Today, childhood is seen as a universal rite of passage. Much of our literature consists of coming of age stories that focus on the journey from innocence to experience.
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Inspired by the growing popularity of collecting and recording our stories, students will interview an older family member about a single significant childhood memory, imagine specific details of the story, and then use one or a variety of media text types to present the story to the class. In doing so, students discover intergenerational links through the common universal experience of childhood. Students begin by interviewing a parent (or other older relative) about a childhood memory, collecting enough details to help them recreate the story vividly for an audience.
In small groups, students share information and project ideas, with a view to re-telling the story through one or a combination of the following: print text (e. g. write a story from the parent’s point of view), visual text (e. g. memory scrapbook), digital text (e. g. Web page, graphic reproduction), audiovisual text (e. g. PowerPoint presentation with music), or oral presentation (e. g. monologue in the voice of the parent). Students should be encouraged to use whatever high- or low-tech tools they are comfortable with.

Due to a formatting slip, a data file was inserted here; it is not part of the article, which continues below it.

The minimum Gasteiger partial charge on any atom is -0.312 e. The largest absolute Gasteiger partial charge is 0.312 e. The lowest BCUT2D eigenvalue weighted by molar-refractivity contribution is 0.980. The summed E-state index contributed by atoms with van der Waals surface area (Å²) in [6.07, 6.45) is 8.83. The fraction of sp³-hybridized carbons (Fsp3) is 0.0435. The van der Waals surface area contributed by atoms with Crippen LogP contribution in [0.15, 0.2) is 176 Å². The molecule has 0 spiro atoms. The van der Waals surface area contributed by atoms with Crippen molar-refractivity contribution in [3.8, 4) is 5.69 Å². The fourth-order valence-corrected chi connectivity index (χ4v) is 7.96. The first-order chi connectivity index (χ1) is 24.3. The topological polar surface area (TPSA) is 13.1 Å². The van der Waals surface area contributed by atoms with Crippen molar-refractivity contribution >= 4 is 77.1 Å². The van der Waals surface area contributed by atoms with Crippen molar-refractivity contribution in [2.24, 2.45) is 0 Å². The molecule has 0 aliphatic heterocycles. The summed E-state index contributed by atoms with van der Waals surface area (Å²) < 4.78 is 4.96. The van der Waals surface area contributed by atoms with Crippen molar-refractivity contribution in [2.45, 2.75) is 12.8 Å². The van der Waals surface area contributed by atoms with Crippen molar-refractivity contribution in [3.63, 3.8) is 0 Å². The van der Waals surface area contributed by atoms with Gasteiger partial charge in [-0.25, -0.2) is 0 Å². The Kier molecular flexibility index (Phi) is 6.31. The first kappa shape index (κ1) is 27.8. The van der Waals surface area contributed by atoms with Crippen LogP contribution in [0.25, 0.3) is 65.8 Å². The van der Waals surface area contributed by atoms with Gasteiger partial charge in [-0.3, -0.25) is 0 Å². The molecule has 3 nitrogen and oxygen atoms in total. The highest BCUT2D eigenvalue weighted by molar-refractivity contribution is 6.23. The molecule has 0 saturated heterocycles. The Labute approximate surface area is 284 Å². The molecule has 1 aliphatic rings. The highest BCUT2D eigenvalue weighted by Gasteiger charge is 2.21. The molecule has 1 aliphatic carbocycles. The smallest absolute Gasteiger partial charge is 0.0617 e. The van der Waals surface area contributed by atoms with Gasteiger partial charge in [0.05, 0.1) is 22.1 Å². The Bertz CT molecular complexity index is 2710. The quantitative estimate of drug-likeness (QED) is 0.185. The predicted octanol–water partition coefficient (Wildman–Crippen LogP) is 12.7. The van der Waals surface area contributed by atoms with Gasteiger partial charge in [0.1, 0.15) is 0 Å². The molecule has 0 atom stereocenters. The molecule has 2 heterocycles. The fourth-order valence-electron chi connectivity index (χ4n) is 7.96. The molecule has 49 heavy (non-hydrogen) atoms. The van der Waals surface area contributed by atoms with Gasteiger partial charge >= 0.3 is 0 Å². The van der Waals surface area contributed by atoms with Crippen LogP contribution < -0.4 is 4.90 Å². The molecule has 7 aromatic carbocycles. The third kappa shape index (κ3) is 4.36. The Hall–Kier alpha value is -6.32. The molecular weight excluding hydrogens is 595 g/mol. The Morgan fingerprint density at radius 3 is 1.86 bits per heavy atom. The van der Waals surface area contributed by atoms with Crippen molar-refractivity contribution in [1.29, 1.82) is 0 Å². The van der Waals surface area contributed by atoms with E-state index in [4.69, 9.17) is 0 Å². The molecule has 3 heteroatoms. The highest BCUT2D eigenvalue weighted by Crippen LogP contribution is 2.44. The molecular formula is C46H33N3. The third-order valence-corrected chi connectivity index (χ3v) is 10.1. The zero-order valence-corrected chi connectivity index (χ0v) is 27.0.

This activity affords students the opportunity to discover and learn about the codes and conventions of their chosen media text type in order to successfully apply them to their own production. By re-creating an older family member’s story for an audience, students participate in the writing of the family history, making it less ephemeral and embedding it in time. Connecting with their parent or grandparent through a particular memory also allows students to view childhood as a universal rite of passage, one that connects successive generations of their family to the family tree of humanity.
A follow-up ELA activity could invite students to use their imagination to develop a story of their own, inspired by events from their own childhood: How would they tell the story to their grandchildren? Students could create a class anthology of their stories or their parents’
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